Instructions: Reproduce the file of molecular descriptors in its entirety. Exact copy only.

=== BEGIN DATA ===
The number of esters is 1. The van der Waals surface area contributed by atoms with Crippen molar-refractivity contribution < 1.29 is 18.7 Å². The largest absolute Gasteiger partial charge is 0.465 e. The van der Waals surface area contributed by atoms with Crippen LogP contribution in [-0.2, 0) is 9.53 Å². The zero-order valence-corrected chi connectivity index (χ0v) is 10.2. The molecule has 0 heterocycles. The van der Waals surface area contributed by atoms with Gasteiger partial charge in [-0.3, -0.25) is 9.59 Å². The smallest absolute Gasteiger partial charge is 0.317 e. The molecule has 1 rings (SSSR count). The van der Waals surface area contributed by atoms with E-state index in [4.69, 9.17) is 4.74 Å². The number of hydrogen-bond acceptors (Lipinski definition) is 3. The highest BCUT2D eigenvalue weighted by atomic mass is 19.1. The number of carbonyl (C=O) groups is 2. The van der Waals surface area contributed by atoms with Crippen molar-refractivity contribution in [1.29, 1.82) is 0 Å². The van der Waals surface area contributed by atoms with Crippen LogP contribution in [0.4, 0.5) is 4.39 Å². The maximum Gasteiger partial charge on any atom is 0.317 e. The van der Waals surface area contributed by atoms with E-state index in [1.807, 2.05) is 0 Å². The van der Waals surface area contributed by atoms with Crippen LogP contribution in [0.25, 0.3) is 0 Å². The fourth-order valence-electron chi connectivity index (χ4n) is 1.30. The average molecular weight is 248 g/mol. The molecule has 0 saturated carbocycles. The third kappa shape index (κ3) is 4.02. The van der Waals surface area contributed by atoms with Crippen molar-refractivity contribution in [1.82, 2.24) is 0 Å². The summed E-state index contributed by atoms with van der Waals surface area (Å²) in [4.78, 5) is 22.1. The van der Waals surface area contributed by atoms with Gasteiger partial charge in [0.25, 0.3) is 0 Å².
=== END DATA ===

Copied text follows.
The number of esters is 1. The van der Waals surface area contributed by atoms with Crippen molar-refractivity contribution < 1.29 is 18.7 Å². The largest absolute Gasteiger partial charge is 0.465 e. The van der Waals surface area contributed by atoms with Crippen LogP contribution in [-0.2, 0) is 9.53 Å². The zero-order valence-corrected chi connectivity index (χ0v) is 10.2. The molecule has 0 heterocycles. The van der Waals surface area contributed by atoms with Gasteiger partial charge in [-0.3, -0.25) is 9.59 Å². The smallest absolute Gasteiger partial charge is 0.317 e. The molecule has 1 rings (SSSR count). The van der Waals surface area contributed by atoms with E-state index in [4.69, 9.17) is 4.74 Å². The number of hydrogen-bond acceptors (Lipinski definition) is 3. The highest BCUT2D eigenvalue weighted by atomic mass is 19.1. The number of carbonyl (C=O) groups is 2. The van der Waals surface area contributed by atoms with Crippen molar-refractivity contribution in [1.29, 1.82) is 0 Å². The van der Waals surface area contributed by atoms with Crippen LogP contribution in [0.4, 0.5) is 4.39 Å². The maximum Gasteiger partial charge on any atom is 0.317 e. The van der Waals surface area contributed by atoms with E-state index in [1.807, 2.05) is 0 Å². The van der Waals surface area contributed by atoms with Crippen LogP contribution in [0.25, 0.3) is 0 Å². The fourth-order valence-electron chi connectivity index (χ4n) is 1.30. The average molecular weight is 248 g/mol. The molecule has 0 saturated carbocycles. The third kappa shape index (κ3) is 4.02. The van der Waals surface area contributed by atoms with Crippen molar-refractivity contribution in [1.82, 2.24) is 0 Å². The summed E-state index contributed by atoms with van der Waals surface area (Å²) in [4.78, 5) is 22.1. The van der Waals surface area contributed by atoms with Gasteiger partial charge in [0.25, 0.3) is 0 Å².